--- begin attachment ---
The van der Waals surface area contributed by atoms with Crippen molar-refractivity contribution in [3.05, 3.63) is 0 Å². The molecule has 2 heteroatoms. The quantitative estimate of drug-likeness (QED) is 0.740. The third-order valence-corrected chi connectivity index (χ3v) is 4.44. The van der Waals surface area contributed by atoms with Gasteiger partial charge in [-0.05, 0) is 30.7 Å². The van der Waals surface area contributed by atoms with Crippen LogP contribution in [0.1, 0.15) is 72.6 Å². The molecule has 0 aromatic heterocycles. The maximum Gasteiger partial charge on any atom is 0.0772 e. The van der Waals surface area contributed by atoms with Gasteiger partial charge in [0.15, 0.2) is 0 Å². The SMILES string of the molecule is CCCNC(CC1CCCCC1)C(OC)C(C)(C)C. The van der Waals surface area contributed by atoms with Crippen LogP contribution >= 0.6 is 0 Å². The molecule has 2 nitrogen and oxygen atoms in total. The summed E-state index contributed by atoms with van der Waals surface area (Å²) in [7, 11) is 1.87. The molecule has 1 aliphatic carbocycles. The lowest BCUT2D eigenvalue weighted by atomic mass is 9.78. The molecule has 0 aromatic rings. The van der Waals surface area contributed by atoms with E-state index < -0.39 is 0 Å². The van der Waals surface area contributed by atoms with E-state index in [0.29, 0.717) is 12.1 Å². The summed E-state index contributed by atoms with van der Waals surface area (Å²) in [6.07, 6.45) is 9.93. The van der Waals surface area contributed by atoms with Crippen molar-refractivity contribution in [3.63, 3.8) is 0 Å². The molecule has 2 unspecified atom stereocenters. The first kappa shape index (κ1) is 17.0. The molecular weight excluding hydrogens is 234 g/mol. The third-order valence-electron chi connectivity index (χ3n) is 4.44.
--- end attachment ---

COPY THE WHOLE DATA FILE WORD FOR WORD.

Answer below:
The van der Waals surface area contributed by atoms with Crippen molar-refractivity contribution in [3.05, 3.63) is 0 Å². The molecule has 2 heteroatoms. The quantitative estimate of drug-likeness (QED) is 0.740. The third-order valence-corrected chi connectivity index (χ3v) is 4.44. The van der Waals surface area contributed by atoms with Gasteiger partial charge in [-0.05, 0) is 30.7 Å². The van der Waals surface area contributed by atoms with Crippen LogP contribution in [0.1, 0.15) is 72.6 Å². The molecule has 0 aromatic heterocycles. The maximum Gasteiger partial charge on any atom is 0.0772 e. The van der Waals surface area contributed by atoms with Gasteiger partial charge in [0.15, 0.2) is 0 Å². The SMILES string of the molecule is CCCNC(CC1CCCCC1)C(OC)C(C)(C)C. The van der Waals surface area contributed by atoms with Crippen LogP contribution >= 0.6 is 0 Å². The molecule has 2 nitrogen and oxygen atoms in total. The summed E-state index contributed by atoms with van der Waals surface area (Å²) in [7, 11) is 1.87. The molecule has 1 aliphatic carbocycles. The lowest BCUT2D eigenvalue weighted by atomic mass is 9.78. The molecule has 0 aromatic rings. The van der Waals surface area contributed by atoms with E-state index < -0.39 is 0 Å². The van der Waals surface area contributed by atoms with E-state index in [0.29, 0.717) is 12.1 Å². The summed E-state index contributed by atoms with van der Waals surface area (Å²) in [6.07, 6.45) is 9.93. The van der Waals surface area contributed by atoms with Crippen molar-refractivity contribution in [3.63, 3.8) is 0 Å². The molecule has 2 unspecified atom stereocenters. The first kappa shape index (κ1) is 17.0. The molecular weight excluding hydrogens is 234 g/mol. The third-order valence-electron chi connectivity index (χ3n) is 4.44.